July 28, 2017 · 10 min read

How to make this blog

Here we outline the step-by-step process of how to make a blog like this.


Behold, a blog.

For a long time, I thought creating a personal website was too intimidating, too cumbersome, or too much trouble. When I read other people’s blogs, the authors never mentioned how they made the blog, which made me think it was effortless for them.

No more! Certainly every blog is different, but here’s how I made this one.

If I can do it, you (yes you!) can make a blog too.

Envy is a great motivator

If you’re nervous about working with code, feel free to check out Medium or Wordpress. But if you want more freedom—to make things simpler or more complicated—read on.

Thanks to open source communities, we can now shamelessly rip off other people’s blogs. In particular, Jekyll has become a popular static site generator useful for building websites out of Markdown and sharing them with others.

This Lagom template is courtesy of Matt Swanson, an Indiana software engineer.

I chose Matt’s template because of a few key factors:

  1. it’s beautiful
  2. more specifically, clean, readable format
  3. the ability to list all blog posts on one page
  4. clear instructions on how to install the blog

The last one is particularly important since previous attempts to set up a blog derailed based on unclear instructions. We all start somewhere, and if you don’t have a good guide, you’ll end up with a half-built website.

Look around the web for other Jekyll themes you like. All Jekyll sites have similar installation instructions; the best way to motivate yourself through the agony that is front-end development is to have a beautiful website that you’re working towards.

Start “borrowing”

Let’s start stealing! I mean, downloading through open source. Note that we are assuming that you have Github at this point.

  • Fork the repo
  • Clone it: git clone https://github.com/YOUR-GITHUB-USERNAME/lagom
  • Install the GitHub Pages gem which includes Jekyll: bundle install
  • Run the Jekyll server: jekyll serve
  • Go to your favorite web browser and type in the server address that Jekyll tells you to. For me, it’s usually http://0.0.0.0:4000

If any part of that went wrong, don’t be afraid to Google the problem since thousands of people have probably ahd the same problem.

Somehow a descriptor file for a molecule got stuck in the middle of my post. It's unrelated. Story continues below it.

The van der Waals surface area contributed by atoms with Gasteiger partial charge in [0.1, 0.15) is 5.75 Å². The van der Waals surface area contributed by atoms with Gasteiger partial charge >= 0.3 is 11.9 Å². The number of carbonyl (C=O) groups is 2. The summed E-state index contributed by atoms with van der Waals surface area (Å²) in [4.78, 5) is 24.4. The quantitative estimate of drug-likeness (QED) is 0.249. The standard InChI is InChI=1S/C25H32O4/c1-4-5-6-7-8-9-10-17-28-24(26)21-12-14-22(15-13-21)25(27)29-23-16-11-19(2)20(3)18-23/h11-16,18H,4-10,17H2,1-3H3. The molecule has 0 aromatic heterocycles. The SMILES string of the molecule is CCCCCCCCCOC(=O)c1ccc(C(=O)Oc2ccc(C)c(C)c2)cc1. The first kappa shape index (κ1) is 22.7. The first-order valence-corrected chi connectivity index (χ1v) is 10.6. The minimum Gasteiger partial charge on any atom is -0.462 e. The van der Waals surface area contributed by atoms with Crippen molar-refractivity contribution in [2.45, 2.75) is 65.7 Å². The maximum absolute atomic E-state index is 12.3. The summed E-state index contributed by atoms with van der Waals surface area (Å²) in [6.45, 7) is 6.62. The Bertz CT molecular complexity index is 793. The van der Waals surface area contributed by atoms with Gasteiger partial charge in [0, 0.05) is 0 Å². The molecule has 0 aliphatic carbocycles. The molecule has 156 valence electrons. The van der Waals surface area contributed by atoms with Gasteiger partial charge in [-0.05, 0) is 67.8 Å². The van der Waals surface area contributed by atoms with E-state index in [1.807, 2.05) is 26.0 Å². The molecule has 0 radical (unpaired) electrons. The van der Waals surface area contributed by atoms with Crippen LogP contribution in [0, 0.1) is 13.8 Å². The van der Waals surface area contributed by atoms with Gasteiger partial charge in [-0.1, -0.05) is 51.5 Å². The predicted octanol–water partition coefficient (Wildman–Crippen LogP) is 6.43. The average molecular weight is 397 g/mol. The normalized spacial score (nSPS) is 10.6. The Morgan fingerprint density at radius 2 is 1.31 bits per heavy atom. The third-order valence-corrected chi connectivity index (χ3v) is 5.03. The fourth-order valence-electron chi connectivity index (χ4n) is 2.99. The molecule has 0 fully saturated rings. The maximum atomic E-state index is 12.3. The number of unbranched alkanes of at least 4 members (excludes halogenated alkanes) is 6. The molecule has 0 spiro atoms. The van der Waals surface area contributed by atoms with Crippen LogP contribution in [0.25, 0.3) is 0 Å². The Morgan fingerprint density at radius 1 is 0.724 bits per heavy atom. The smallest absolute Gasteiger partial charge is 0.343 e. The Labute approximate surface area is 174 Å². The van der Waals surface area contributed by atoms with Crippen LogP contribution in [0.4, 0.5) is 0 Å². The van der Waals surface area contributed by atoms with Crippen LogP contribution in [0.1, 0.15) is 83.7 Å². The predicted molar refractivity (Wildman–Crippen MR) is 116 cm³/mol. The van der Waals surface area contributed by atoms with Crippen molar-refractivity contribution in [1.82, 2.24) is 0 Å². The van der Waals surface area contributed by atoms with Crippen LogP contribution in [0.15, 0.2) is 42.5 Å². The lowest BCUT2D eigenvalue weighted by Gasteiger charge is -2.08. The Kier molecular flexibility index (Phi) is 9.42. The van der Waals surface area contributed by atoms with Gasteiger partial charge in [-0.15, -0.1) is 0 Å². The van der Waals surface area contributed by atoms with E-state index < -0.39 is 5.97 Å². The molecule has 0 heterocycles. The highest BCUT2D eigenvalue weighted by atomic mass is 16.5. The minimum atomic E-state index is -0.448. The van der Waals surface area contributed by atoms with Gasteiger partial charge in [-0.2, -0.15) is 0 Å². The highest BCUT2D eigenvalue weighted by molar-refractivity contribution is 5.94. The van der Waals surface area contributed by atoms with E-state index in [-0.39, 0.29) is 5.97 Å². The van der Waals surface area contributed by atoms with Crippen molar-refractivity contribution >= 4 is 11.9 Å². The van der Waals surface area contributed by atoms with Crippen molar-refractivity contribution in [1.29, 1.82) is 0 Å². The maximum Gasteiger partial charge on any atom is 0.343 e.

In the spirit of transparency, here are a list of problems I ran into at this point

  • Because I had installed two versions of Jekyll (one a long time ago), jekyll serve did not work, and the program got confused
  • I cloned the repo into the wrong directory, which messed up some of the git references, making version control very tangled

The fun part

At this point, you have a working website on your local computer. I’ll pause here for you to do a little dance.

You now get to make the website more “you.” Love orange? Change the theme color to orange. Most of the customizations you want are in _data/theme.yml like name, accent color, and social media links.

You might also want to change the sidebar in _includes/sidebar.html to add your bio and a logo. Because graphic design completely bores me, I uploaded a doodle of a robot reading a book instead.

Beyond the basic changes, you can consider more advanced modifications

  • Adding Disqus commenting so that viewers can join the conversation
  • Adding more static pages like an About page or a Contact page using the 404.html page as a template
  • Pagination support
  • Add MathJax to be able to type math

Bring it online

There are a couple ways to take this beautiful site that exists on your computer onto the internet. One option here is to deploy it using Github Pages, which is easy and free. Simply rename the repository on Github to be YOUR-GITHUB-USERNAME.github.io, and you’ll be able to see your site live.

Another slightly more pro-option is to host it on your own domain. That’s what irenechen.net is doing for me. It is not free ($12/year for me) and a tiny bit harder.

  • Buy an available domain from any domain registrar. I personally use Google Domains and will attach screenshots accordingly.
  • Change the CNAME file in your repo to have one line. For me, this file only contains irenechen.net
  • On your domain registrar, go into the DNS settings.
  • Add the following two “custom resource records”
    • Name: @, Type: A, IPv4 address: 192.30.252.153 and 192.30.252.154
    • Name: www, Type: CNAME, Domain name: YOUR-GITHUB-USERNAME.github.io
  • Wait a loooooong time. For me, this meant several hours. Do not panic.
  • Visit your website (aka irenechen.net) to view the finished product!

Celebrate

And that’s it! In the end, web development and deploying your website is not difficult for the brain, just difficult for the patience. You will have your website crash or deviate from these “simple” instructions. Don’t be afraid to take a deep breath or even start from the beginning.

Now that you’ve made a website, nothing can stop you.